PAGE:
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CAPITAL ACCOUNT: One of two parts of a nation's balance of payments. The capital is a record of all purchases of physical and financial assets between a nation and the rest of the world in a given period, usually one year. On one side of the balance of payments ledger account are all of the foreign assets purchase by our domestic economy. On the other side of the ledger are all of our domestic assets purchased by foreign countries. The capital account is said to have a surplus if a nation's investments abroad are greater than foreign investments at home. In other words, if the good old U. S. of A. is buying up more assets in Mexico, Brazil, and Hungry, than Japanese, Germany, and Canada investors are buying up of good old U. S. assets, then we have a surplus. A deficit is the reverse.

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Lesson Contents
Unit 1: What It Is
  • Banking
  • Intermediary
  • Unit 1 Summary
  • Unit 2: Banking Details
  • Types
  • Commercial Banks
  • S&Ls
  • Credit Unions
  • Savings Banks
  • Balance Sheet
  • Unit 2 Summary
  • Unit 3: Reserve Banking
  • Reserves
  • Legal, Required, and Excess Reserves
  • Goldsmith
  • Goldsmith Deposits
  • Goldsmith Loans
  • Goldsmith Reserves
  • Unit 3 Summary
  • Unit 4: Regulating Banks
  • Why?
  • Who?
  • How?
  • Unit 4 Summary
  • Unit 5: The Economy
  • Benefits
  • Problems
  • Unit 5 Summary
  • Course Home
    Banking

    In this lesson, we take a look at the role banking plays in the macroeconomy. Banking is most important to the study of macroeconomics because a substantial fraction of the economy's money supply is under the direct control of commercial banks (as opposed to government). Because government needs to control the money supply to promote business-cycle stability, they need to control banks control of the money supply. As such, we need to take a look at how banks operate, including how they issue the deposits that make up the money supply.

    • The first unit opens this lesson with an overview of banks and the banking system, including their role as financial intermediaries.
    • Moving into the second unit, we take a closer look at the banking system, especially the four basic types of banks (banks, savings and loans, credit unions, and mutual savings banks) and the assorted assets and liabilities of a typical bank.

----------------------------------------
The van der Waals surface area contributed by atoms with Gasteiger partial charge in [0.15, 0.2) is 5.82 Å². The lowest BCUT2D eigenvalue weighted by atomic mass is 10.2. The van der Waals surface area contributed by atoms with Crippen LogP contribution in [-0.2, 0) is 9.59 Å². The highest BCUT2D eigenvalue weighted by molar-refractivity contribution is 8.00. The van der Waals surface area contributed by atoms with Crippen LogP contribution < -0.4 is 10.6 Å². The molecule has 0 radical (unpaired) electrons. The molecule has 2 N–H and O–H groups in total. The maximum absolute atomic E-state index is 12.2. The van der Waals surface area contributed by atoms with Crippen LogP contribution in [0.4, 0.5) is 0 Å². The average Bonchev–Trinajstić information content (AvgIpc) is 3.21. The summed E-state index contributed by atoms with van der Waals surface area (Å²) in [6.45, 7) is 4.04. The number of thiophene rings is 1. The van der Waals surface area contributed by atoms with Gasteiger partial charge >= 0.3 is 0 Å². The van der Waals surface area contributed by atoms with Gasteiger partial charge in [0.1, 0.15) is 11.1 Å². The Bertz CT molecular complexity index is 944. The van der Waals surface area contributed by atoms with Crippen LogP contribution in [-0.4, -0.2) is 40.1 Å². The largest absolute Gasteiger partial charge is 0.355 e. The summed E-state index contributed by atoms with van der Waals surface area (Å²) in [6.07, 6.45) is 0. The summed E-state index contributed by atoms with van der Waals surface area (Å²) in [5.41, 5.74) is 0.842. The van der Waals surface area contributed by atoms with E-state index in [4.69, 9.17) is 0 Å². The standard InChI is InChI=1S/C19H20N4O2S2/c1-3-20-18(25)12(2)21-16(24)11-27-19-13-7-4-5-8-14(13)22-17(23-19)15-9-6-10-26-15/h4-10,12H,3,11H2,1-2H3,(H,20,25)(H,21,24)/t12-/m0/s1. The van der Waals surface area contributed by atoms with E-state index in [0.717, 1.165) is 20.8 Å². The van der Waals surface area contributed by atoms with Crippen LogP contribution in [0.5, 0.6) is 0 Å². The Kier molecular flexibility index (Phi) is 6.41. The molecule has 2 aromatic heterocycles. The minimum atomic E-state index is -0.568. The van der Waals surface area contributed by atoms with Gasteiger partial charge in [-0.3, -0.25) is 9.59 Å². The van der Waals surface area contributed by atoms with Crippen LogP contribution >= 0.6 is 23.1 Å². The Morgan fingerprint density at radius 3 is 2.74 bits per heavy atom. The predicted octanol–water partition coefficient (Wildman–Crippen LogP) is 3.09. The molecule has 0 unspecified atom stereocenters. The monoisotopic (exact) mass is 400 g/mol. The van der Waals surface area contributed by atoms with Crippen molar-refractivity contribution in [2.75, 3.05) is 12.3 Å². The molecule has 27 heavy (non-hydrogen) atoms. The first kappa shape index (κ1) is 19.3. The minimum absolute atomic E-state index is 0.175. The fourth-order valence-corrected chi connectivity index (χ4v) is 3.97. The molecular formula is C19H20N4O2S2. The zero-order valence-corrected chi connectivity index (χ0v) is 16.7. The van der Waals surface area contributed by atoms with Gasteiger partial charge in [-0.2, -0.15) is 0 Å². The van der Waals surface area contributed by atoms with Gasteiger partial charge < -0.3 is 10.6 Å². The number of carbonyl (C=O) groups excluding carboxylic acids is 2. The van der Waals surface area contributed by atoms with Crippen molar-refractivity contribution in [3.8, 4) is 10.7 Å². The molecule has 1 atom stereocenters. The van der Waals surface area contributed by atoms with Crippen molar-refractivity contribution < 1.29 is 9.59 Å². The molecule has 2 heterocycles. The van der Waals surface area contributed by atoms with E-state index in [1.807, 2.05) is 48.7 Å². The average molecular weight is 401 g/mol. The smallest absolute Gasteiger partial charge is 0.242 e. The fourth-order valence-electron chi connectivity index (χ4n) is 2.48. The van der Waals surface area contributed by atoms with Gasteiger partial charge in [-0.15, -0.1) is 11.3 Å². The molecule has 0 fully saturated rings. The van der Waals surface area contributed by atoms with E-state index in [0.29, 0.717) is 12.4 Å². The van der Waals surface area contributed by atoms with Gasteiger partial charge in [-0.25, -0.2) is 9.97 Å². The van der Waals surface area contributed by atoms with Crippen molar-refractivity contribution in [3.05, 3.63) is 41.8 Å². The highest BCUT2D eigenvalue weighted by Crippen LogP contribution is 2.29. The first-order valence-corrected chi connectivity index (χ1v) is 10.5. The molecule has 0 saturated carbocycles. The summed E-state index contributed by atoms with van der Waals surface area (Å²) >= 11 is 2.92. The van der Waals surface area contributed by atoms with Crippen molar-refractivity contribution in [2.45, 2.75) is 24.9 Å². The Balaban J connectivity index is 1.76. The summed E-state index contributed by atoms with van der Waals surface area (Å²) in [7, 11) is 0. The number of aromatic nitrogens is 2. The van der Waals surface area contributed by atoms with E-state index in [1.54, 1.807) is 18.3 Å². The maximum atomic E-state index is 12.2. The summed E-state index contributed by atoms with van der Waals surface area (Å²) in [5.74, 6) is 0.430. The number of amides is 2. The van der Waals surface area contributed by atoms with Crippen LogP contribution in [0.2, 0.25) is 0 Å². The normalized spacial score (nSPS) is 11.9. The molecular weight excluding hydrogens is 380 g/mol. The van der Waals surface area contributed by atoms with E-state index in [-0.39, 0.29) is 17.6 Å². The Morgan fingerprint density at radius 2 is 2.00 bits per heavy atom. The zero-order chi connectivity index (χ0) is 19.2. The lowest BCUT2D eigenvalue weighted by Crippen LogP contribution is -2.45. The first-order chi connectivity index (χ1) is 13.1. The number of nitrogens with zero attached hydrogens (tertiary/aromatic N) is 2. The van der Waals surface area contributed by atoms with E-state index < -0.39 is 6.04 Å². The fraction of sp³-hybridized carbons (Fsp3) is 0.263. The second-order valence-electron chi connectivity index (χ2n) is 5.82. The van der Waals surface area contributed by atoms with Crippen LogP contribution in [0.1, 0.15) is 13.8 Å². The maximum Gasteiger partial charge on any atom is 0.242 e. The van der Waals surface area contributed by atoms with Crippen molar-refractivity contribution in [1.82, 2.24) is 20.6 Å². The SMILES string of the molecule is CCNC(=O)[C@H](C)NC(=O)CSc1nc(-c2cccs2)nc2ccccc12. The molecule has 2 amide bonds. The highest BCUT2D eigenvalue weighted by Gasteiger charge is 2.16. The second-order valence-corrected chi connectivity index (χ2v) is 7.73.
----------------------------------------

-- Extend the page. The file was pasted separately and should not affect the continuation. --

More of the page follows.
• The key banking principle -- fractional-reserve banking -- is then discussed in the third unit with a little story about Fred the Goldsmith.
    • The fourth unit of this lesson discusses the why, how, and who of bank regulation.
    • The fifth and final unit then examines the benefits and problems of fractional-reserve banking for the macroeconomy.

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    SHUTDOWN RULE

    A rule stating that a firm minimizes economic loss by producing no output in the short run if price is less than average variable cost. This is one of three short-run production alternatives facing a firm. The other two are profit maximization (if price exceeds average total cost) and loss minimization (if price is less than average total cost but greater than average variable cost).

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    APLS

    WHITE GULLIBON
    [What's This?]

    Today, you are likely to spend a great deal of time touring the new suburban shopping complex trying to buy either a half-dozen helium filled balloons or a packet of address labels large enough for addresses of both the sender and the recipient. Be on the lookout for empty parking spaces that appear to be near the entrance to a store.
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    This isn't me! What am I?

    Lewis Carroll, the author of Alice in Wonderland, was the pseudonym of Charles Dodgson, an accomplished mathematician and economist.
    "It has been my philosophy of life that difficulties vanish when faced boldly. "

    -- Isaac Asimov

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